As a teacher--not a reader--it's strange to read a book like this that seems so clearly suited to imparting one lesson. I mean, there's great dialogue and description and characterization and whatever else we're all supposed to be doing. And it's formally interesting and well-written in its own stark way. Plenty to say about that. Really though, it's a book about voice and though the narrator reaches no great conclusion, it's terribly sad to leave her.
I've got this theory with exactly no evidence to support it but it goes something like this: everything we thought of as an MFA story was really a William Maxwell story because a William Maxwell story was a New Yorker story. These things--an MFA story, a New Yorker story--have all shifted, of course, but the influence lingers in older journal editors and writing professors who have theories on what's good and bad, what's possible and what isn't.
For 40 years--notably coinciding with the rise of the MFA and therefore the rise of the short story--William Maxwell served as the fiction editor of the New Yorker publishing Cheever and Updike and O'Connor and all the rest. If we can assume his considerable influence in the literary world trickled down--and continues to still--Maxwell's personal tastes were the bar which young writers had to clear. It's not very useful to even attempt to define these things, but since people still bemoan the MFA story, Maxwell seems as likely a culprit as anyone. Unless you like these stories, in which case he's a sort of hero standing up for the well-crafted sentence and the understated emotion.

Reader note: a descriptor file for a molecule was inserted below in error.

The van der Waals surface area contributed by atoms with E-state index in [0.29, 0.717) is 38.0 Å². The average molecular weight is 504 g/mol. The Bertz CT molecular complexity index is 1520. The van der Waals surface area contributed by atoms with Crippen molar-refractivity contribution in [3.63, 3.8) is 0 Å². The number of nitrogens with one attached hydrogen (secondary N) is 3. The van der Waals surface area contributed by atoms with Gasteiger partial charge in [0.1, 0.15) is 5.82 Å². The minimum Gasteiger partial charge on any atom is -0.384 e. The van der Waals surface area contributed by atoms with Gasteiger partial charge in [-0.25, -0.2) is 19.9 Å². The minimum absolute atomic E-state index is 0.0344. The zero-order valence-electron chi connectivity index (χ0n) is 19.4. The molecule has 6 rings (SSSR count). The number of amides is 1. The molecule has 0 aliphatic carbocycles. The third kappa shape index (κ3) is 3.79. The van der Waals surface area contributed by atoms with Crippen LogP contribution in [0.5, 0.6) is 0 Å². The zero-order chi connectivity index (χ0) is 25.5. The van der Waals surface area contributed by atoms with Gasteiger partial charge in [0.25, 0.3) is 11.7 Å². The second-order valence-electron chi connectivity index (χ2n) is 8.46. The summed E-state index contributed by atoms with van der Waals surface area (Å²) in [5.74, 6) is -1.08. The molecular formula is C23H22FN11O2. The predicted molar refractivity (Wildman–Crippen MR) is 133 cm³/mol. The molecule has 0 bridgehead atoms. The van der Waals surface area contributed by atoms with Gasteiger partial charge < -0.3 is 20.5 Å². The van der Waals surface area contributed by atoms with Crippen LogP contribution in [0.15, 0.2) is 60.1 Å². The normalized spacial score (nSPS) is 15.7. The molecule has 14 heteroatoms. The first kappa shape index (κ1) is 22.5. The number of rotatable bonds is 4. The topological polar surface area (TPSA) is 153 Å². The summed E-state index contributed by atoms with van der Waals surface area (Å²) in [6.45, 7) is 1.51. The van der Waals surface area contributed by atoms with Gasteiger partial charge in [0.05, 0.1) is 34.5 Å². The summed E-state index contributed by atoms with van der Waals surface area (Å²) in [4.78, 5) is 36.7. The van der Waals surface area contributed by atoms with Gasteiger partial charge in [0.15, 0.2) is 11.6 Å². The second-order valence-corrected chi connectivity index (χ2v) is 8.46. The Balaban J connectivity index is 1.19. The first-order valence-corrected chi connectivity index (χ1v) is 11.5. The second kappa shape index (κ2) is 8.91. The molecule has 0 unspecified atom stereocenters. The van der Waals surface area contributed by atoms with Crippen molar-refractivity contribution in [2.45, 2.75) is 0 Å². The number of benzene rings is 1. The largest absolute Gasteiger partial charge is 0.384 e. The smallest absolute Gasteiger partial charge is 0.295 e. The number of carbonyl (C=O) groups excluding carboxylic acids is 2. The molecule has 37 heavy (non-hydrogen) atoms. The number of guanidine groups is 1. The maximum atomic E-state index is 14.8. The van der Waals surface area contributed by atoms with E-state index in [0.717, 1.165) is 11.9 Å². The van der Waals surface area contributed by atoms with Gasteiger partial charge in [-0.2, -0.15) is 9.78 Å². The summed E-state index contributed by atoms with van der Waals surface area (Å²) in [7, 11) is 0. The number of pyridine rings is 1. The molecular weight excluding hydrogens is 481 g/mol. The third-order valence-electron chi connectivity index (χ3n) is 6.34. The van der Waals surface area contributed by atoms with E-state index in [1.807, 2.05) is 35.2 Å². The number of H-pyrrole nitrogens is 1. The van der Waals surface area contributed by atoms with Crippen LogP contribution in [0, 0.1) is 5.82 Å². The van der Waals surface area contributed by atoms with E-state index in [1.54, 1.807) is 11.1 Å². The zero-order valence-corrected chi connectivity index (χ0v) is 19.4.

Whatever. I don't really care either way except that when reading So Long, See You Tomorrow it was hard not to see the type of overly polished and nostalgic navelgazing I used to hate when reading through the middle years of short story anthologies from the last century. And it's not that I still hate this work--nor that I like it any better either--just that I'm past the point where I know what to say when confronted by it. I've never developed a vocabulary for intelligently describing how something can be well-wrought yet lifeless, interesting yet treated blandly. Nor do I know why sometimes I like it and sometimes I don't (though a sense of humor usually helps).
And so I don't really know what to say about Maxwell's book. It's not that it's bad, it isn't, just that its careful portrait of three shifting families during the 1920s somehow fails to feel like anything more than the author's working out some old and remarkably tiny guilt (in fact, Maxwell admits as much in a Paris Review interview here). To the book's credit, it is not without an awareness of how inessential the narrator--the unnecessarily guilty feeling boy on the periphery of a love triangle and murder--is to the actual plot of the book, but it's still like listening in to a particularly well-spoken person's therapy session. What does it mean that this event meant something to the narrator? Why does he still think of it all these years later? What can he now realize with the benefit of experience?
Naturally, because this is that kind of story, these questions don't really get answered and nor do they need to be. They're not interesting questions. The event matters because we're reading a book about it. He thinks about it because it was a love-triangle that ended in murder. Experience teaches him nothing that any one of the other characters couldn't have told us at the time. It's frustrating because a book that should be about the impossibility of love at a time when marriage meant something else and divorce was nigh impossible is instead about elderly malaise which drips through every sentence, every character, every workshop story, until the only thing any one can write about is how sort of maybe sometimes perhaps without knowing why we might kind of feel things.
Okay, not really. We can also write about people with crazy jobs. What if there was a blood factory!